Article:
On a Sunday afternoon at the end of April, I was on a plane headed home. As always, there was a safety video playing with detailed instructions about how to operate your seat belt, the importance of identifying the closest exit (“keeping in mind that the closest exit may be behind you”), and how to find an inflatable lifejacket in the unlikely event of an emergency. Since my husband and I love to travel, I have watched this video and listened to this message countless times. But that day, I was particularly inspired by one of the opening lines of the video. “At Delta, we believe a good trip is not about the destination, but about the people you meet along the way.” I couldn’t agree more.
The destination for my weekend trip was a retreat center in St. Charles, Illinois, a suburb of Chicago. The facility was great: plentiful meeting rooms that were clean and well-maintained, scenic hiking trails nearby, friendly and professional staff, and delicious food available just about anytime. Yes, the Q Center was nice. But the people? Oh, the people I “met along the way” were truly outstanding.
You see, this was my first NAPO Conference. NAPO, the National Association of Productivity and Organizing Professionals, is an organization composed of thousands of people from all areas of the United States (and a few other countries) whose work involves helping people organize their belongings, their time, and their lives. As a new organizer (I started my business, Shipshape Solutions, in August 2016), I was eager to attend my first conference. I knew that the class sessions would give me information vital to increasing my knowledge and skills as an organizer. But I’ll have to admit that I was also a bit apprehensive. After all, many of the organizers attending were seasoned veterans. Having read books, listened to podcasts, and followed email and social media discussions about organizing, I was anticipating meeting some of the “rock stars” of the organizing world and hoping I wouldn’t appear so “green” as to be laughable. Because I don’t live close enough to attend a local NAPO chapter meeting, I knew that I wouldn’t be able to count on having a friend to sit with in the dining room or during sessions. I envisioned a scenario not unlike the junior high school cafeteria, when I would nervously walk away from the cash register with my tray, hoping and praying that I could find a seat at one of the “cool” tables.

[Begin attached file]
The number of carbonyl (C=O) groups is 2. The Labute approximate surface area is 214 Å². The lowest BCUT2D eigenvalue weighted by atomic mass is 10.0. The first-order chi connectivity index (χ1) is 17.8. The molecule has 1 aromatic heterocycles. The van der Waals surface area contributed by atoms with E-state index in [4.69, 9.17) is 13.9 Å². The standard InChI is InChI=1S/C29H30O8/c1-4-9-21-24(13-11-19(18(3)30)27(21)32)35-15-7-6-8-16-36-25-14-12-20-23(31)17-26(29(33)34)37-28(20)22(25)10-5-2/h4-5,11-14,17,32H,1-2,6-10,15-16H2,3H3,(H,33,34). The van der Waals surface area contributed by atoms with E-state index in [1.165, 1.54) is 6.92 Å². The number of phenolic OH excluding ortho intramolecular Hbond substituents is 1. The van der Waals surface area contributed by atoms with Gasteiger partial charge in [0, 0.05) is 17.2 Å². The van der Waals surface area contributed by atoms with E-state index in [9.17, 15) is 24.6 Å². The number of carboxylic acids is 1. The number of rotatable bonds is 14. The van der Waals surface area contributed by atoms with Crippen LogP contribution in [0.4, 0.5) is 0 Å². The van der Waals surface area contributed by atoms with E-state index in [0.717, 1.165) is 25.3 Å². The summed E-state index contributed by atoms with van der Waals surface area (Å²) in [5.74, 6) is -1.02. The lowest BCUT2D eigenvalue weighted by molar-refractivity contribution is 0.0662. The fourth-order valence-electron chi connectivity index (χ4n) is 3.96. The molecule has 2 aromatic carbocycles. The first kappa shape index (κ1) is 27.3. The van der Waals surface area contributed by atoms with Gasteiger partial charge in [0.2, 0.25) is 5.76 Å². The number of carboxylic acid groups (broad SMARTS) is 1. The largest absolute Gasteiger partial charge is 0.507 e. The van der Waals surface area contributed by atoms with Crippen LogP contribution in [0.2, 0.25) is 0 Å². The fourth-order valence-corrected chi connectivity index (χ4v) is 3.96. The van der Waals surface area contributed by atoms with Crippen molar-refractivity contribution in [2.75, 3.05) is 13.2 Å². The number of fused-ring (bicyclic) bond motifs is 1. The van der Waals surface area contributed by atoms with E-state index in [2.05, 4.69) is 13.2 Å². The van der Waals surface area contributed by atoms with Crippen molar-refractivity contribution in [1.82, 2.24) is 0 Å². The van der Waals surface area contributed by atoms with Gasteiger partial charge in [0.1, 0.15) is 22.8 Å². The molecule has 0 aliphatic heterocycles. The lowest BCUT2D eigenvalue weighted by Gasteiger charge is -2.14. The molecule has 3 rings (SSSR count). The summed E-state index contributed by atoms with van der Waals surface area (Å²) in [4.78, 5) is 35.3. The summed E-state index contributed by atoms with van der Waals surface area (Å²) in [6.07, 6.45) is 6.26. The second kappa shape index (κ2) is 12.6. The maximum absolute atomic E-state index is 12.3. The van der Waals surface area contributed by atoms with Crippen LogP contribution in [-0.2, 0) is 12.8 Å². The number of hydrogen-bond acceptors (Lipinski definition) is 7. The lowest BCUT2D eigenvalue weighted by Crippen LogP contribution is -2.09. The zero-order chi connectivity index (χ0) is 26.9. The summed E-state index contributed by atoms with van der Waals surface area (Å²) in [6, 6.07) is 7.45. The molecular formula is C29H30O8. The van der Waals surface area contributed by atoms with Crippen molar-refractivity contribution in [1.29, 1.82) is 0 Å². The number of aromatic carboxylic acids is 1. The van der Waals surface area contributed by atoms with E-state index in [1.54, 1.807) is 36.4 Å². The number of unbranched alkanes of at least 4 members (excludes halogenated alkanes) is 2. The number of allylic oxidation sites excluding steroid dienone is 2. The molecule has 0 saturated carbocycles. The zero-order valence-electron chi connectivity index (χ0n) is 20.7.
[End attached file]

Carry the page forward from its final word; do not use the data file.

After checking into my room, it was time to head down to the conference. According to the schedule, it was time for lunch. Oh, great. I’d have to start with the dreaded cafeteria scene. I got my food and started that slow walk. “Look for a smiling face,” I thought, “and just hope for the best.” Since most every person was smiling, I just randomly chose a table, sat down, and introduced myself. By the end of lunch, I knew that it was all going to be ok. Without fail, every single person at the lunch table that day was friendly, encouraging, and eager to make me feel welcome.
Once the sessions began, the rest of the weekend was pretty much nonstop. Every presentation was of top notch quality, and I learned so much valuable information. My eyes were opened to the vast opportunities for growth within the organizing profession. Besides general organizing in homes and offices, organizers can write books, install closet systems, teach workshops, help with productivity and time management, produce podcasts, plan complex events, and collaborate with any number of professionals to help a client. Presenters urged us to use our gifts, talents, and skills in unique ways to make our business uniquely our own. Participants freely exchanged ideas, discussed challenges, and encouraged each other to grow.
My mind is swimming with possibilities. I have a long list of new things I want to try. I am inspired and challenged to take my business to the next level. I’m so glad I made the decision to attend the 2018 NAPO conference. I can’t wait for NAPO 2019: Education is Bigger in Texas!